Sunday, December 29, 2013

The Year 2013 in Egyptology

           Dedicated to Sameh Ahmed Abdel Hafiz who this year
              lost his life in the storming of the Malawi Museum

January brought finds in the mortuary complex of Amenhotep II which were found late period burials. This news was better than the end of last year which saw the kings mummy in the Cairo museum have one of his toes fall off, don't you just hate when that happens!

Through out the spring discoveries were coming in at the excavations in the mortuary temple of Amenhotep III, but it was in early February that colossal statues of the king were rediscovered with a view to re-erect them.

March started off with a sewage pipe bursting in the boat museum next to the great pyramid at Giza, no damage occurred to the boat but the message was clear that the boat would not last forever and that perhaps a reason for the second boat currently being restored to be resealed back in its pit for a distant future.

By the middle of April a port was discovered bearing stones with the IV Dynasty King Khufu's cartouches as well as a rare discovery of dozens of Old Kingdom papyrus' in nearby caves.

May brought an unfortunate act of graffiti at Luxor temple when a teenage tourist scratched his name into a relief much to the regret of his nation.

From July archaeologists working in northern Israel found the paws of a statue of a sphinx of the IV Dynasty Egyptian King Mycerinus. The sphinx, the only one known of for this king from the 27th century BC was probably brought to Israel a thousand years after its creation perhaps as plunder or diplomatic gift, the excavators are hoping the rest of the statue is nearby!

By July Egypt's elected President Morsi had granted himself unlimited powers to legislate above judicial review, with this a military council which included the defense minister, opposition leader and the new Coptic pope came to decision with the end result on July 3 President Morsi was arrested and removed from office.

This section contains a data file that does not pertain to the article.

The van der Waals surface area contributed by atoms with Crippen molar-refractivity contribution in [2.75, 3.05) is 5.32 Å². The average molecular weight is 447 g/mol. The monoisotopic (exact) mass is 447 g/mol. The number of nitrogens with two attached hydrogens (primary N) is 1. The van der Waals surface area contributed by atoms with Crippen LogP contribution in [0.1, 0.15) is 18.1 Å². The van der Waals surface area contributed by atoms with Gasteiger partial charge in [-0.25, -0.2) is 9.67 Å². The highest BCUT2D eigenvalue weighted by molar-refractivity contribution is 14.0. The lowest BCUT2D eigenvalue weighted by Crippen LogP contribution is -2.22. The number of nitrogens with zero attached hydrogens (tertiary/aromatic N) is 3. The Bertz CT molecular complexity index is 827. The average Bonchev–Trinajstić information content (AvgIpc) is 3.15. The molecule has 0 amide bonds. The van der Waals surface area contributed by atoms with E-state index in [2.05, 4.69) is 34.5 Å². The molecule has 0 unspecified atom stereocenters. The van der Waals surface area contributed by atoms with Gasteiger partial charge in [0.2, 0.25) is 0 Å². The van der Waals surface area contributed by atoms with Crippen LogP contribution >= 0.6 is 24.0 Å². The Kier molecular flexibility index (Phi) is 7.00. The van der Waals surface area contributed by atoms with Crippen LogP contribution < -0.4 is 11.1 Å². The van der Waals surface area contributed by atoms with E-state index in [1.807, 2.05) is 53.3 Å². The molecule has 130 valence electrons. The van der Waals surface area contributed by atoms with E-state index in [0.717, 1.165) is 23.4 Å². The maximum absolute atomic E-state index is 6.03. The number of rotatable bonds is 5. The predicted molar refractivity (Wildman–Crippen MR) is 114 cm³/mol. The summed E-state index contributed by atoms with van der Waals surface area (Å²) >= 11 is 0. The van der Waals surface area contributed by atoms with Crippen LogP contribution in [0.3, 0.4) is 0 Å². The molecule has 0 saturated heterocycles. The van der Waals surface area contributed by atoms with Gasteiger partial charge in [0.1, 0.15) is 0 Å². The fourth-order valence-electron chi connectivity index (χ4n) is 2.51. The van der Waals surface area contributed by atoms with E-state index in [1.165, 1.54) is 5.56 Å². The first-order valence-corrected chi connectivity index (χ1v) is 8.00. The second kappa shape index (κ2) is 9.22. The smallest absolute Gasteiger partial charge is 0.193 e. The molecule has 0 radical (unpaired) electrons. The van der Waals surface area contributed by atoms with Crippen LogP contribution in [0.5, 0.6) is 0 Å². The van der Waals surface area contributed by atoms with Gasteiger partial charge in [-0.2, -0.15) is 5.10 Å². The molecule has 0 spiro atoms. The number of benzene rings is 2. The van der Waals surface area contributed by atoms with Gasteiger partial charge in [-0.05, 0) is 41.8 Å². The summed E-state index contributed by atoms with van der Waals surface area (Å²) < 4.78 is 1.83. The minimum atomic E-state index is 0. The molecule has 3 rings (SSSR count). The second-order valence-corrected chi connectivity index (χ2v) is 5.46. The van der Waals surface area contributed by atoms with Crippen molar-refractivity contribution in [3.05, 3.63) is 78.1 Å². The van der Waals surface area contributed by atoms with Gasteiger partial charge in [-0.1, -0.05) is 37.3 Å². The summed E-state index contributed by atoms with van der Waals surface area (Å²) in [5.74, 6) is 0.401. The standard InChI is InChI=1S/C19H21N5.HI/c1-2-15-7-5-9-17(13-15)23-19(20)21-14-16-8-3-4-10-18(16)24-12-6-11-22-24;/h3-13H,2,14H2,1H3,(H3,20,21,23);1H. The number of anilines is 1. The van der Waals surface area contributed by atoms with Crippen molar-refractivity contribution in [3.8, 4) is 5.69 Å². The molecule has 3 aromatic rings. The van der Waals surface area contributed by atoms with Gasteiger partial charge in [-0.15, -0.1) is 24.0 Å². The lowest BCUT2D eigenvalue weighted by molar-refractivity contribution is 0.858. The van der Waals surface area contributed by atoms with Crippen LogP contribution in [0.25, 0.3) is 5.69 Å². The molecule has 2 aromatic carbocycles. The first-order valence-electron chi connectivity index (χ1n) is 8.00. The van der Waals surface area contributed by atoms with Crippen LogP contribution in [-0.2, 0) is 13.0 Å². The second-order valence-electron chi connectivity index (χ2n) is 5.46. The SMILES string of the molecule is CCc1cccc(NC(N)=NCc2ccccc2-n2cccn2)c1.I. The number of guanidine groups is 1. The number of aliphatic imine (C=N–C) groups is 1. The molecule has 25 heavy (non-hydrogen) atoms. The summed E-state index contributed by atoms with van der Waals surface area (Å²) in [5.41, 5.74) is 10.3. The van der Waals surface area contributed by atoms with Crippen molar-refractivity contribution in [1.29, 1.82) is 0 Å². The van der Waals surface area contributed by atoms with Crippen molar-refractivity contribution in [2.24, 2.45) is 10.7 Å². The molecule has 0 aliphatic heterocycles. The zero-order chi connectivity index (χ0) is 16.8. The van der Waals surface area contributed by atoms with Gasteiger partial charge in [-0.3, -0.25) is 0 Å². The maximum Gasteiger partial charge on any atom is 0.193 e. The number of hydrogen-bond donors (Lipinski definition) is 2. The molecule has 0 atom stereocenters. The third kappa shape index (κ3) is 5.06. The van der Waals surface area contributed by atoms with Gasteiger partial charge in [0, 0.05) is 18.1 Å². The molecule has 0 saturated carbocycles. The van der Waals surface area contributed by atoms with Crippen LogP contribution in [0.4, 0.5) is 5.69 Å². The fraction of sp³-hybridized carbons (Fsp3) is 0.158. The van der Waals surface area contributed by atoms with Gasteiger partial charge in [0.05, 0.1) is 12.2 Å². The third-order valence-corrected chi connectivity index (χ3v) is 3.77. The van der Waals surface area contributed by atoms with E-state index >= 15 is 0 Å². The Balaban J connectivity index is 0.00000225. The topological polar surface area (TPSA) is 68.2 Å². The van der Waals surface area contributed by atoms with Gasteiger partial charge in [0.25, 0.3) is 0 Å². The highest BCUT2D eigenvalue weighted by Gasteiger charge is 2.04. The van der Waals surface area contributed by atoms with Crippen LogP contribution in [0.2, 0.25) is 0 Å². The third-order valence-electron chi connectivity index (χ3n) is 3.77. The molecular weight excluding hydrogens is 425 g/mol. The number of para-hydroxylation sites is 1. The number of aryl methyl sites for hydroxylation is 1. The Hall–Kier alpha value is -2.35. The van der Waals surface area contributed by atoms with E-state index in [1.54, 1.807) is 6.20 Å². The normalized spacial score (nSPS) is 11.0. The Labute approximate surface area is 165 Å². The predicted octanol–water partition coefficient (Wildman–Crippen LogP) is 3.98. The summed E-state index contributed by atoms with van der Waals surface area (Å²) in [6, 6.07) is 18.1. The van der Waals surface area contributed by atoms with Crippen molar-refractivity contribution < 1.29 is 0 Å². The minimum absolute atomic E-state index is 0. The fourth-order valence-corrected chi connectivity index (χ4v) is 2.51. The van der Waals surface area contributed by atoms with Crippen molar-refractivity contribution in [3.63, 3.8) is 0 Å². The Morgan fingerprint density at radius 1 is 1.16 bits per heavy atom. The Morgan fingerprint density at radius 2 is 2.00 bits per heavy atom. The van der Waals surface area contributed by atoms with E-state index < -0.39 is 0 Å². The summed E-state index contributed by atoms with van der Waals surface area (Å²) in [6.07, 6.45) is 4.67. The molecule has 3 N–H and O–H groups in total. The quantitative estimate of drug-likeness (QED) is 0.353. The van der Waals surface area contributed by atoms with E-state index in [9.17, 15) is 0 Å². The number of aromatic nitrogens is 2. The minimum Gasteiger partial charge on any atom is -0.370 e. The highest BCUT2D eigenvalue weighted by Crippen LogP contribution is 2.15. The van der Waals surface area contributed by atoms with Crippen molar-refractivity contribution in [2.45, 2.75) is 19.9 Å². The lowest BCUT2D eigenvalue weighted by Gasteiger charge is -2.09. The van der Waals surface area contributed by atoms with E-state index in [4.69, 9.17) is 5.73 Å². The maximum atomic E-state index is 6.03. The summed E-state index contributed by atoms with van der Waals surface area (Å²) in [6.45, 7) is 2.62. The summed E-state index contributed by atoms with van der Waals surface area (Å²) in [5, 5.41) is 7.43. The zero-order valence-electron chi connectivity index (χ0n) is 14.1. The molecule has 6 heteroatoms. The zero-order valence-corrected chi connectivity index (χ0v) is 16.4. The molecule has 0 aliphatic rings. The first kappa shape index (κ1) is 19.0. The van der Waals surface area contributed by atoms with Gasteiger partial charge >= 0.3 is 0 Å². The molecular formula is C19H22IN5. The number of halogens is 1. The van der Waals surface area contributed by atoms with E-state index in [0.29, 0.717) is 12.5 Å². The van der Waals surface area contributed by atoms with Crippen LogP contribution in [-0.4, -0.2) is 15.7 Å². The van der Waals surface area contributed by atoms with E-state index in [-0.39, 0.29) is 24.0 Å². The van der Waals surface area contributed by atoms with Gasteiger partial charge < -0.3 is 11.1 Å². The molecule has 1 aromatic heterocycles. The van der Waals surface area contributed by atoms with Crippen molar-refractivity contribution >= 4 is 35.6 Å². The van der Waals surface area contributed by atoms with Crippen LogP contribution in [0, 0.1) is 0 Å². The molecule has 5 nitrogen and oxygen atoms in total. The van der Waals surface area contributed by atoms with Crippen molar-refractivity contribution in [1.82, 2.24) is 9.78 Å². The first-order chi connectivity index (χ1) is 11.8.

The beginning of August brought continuing chaos and six stone fragments of ancient sculpture including a red granite fragment of a statue of a kings throne came to light. The artifacts were declared stolen when they were brought to Christie's auction house to be sold.

 The years great tragedy comes from the middle of August when the Malawi Museum was stormed by protesters who killed the ticket taker and stole just about everything in the museum including  a statuette of a daughter of Akhenaten the heretic Pharaoh. The statuette was recovered by police along with about 800 of the 1050 artifacts stolen are now back?

September contained perhaps this years biggest mystery when beautiful props of a fully prepared Egyptian mummy and its coffin were found in a German attic by a 10 year old boy. X-rays showed that the mummy has a skull and skeleton which appeared to be bedecked in a full set of jewels beneath its modern machine woven wrappings. Further investigation showed the skull was real while the skeleton was a plastic anatomy specimen.

As September ended The Search for Alexander was very well received but more exciting are the experts at the Cairo museum who announced that objects which had been damaged in the attack on the museum in 2011 were ready to be put back on display including this very wonderful statue which I can imagine crumbling in the robbers hand and which is an amazing triumph of the art of restoration. A great highlight for the year!

This years list contains the discovery of yet more repulsive statues of Ramses II, will it ever end? And if you were to judge the power of an ancient Egyptian god on the number of statues, Sekhmet would right up there and this year even more were discovered both in excavations and on the international art market.

Of the years posts must be mentioned last Decembers contributions  "Animal Tombs in the Valley of Kings" and "Jewels of the Pharaohs" have been the big runners of the year by more than two to one for every other article this year. More recent, the reviews "Eternal Egypt" and "Mummies: Life after Death in Ancient Egypt" are the runners.

I wish to thank my readers for their support in 2013 and look forward to the next exciting year in Egyptology,  particularly I wish 2014 to bring peace, prosperity for all, and for the tourists to come home to Egypt.



1) Al Ahram
2) Boat Museum photo: Berthold Werner
3) Old Kingdom Papyrus: Luxor times 
4) Fake Mummy Lutz-Wolfgang Kettler
5)  Tutankhamun statuette Luxor Times
6) Ramses II statue Al Ahram

No comments: